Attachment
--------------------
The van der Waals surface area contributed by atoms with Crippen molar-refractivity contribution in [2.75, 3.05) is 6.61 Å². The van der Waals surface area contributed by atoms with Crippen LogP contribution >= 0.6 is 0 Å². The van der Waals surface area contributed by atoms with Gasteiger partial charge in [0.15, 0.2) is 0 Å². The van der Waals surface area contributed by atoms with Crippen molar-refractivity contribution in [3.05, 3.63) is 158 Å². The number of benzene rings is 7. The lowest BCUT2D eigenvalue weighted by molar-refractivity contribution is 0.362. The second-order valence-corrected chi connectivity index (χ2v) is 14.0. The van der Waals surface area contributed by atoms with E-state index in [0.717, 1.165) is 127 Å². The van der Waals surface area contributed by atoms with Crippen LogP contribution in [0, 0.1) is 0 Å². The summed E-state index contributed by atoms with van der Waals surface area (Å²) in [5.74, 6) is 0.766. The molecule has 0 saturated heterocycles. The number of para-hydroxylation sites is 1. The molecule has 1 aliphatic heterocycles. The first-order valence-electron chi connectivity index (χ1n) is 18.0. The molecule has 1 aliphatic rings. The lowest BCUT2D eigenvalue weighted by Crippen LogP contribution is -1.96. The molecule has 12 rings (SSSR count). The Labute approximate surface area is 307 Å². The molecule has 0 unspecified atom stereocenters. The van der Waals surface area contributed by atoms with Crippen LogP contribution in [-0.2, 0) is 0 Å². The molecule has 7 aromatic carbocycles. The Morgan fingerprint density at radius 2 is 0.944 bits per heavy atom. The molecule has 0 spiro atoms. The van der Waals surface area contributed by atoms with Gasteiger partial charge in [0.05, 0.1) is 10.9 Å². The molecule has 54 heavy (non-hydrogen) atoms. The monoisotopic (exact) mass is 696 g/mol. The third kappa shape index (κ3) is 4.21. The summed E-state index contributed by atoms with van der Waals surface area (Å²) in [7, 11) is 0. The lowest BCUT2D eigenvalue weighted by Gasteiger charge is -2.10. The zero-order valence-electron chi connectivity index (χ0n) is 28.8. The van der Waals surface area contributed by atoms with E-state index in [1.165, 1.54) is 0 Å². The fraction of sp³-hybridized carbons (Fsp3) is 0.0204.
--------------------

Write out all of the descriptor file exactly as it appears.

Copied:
The van der Waals surface area contributed by atoms with Crippen molar-refractivity contribution in [2.75, 3.05) is 6.61 Å². The van der Waals surface area contributed by atoms with Crippen LogP contribution >= 0.6 is 0 Å². The van der Waals surface area contributed by atoms with Gasteiger partial charge in [0.15, 0.2) is 0 Å². The van der Waals surface area contributed by atoms with Crippen molar-refractivity contribution in [3.05, 3.63) is 158 Å². The number of benzene rings is 7. The lowest BCUT2D eigenvalue weighted by molar-refractivity contribution is 0.362. The second-order valence-corrected chi connectivity index (χ2v) is 14.0. The van der Waals surface area contributed by atoms with E-state index in [0.717, 1.165) is 127 Å². The van der Waals surface area contributed by atoms with Crippen LogP contribution in [0, 0.1) is 0 Å². The summed E-state index contributed by atoms with van der Waals surface area (Å²) in [5.74, 6) is 0.766. The molecule has 0 saturated heterocycles. The number of para-hydroxylation sites is 1. The molecule has 1 aliphatic heterocycles. The first-order valence-electron chi connectivity index (χ1n) is 18.0. The molecule has 1 aliphatic rings. The lowest BCUT2D eigenvalue weighted by Crippen LogP contribution is -1.96. The molecule has 12 rings (SSSR count). The Labute approximate surface area is 307 Å². The molecule has 0 unspecified atom stereocenters. The van der Waals surface area contributed by atoms with Crippen LogP contribution in [-0.2, 0) is 0 Å². The molecule has 7 aromatic carbocycles. The Morgan fingerprint density at radius 2 is 0.944 bits per heavy atom. The molecule has 0 spiro atoms. The van der Waals surface area contributed by atoms with Gasteiger partial charge in [0.05, 0.1) is 10.9 Å². The molecule has 54 heavy (non-hydrogen) atoms. The monoisotopic (exact) mass is 696 g/mol. The third kappa shape index (κ3) is 4.21. The summed E-state index contributed by atoms with van der Waals surface area (Å²) in [7, 11) is 0. The lowest BCUT2D eigenvalue weighted by Gasteiger charge is -2.10. The zero-order valence-electron chi connectivity index (χ0n) is 28.8. The van der Waals surface area contributed by atoms with E-state index in [1.165, 1.54) is 0 Å². The fraction of sp³-hybridized carbons (Fsp3) is 0.0204.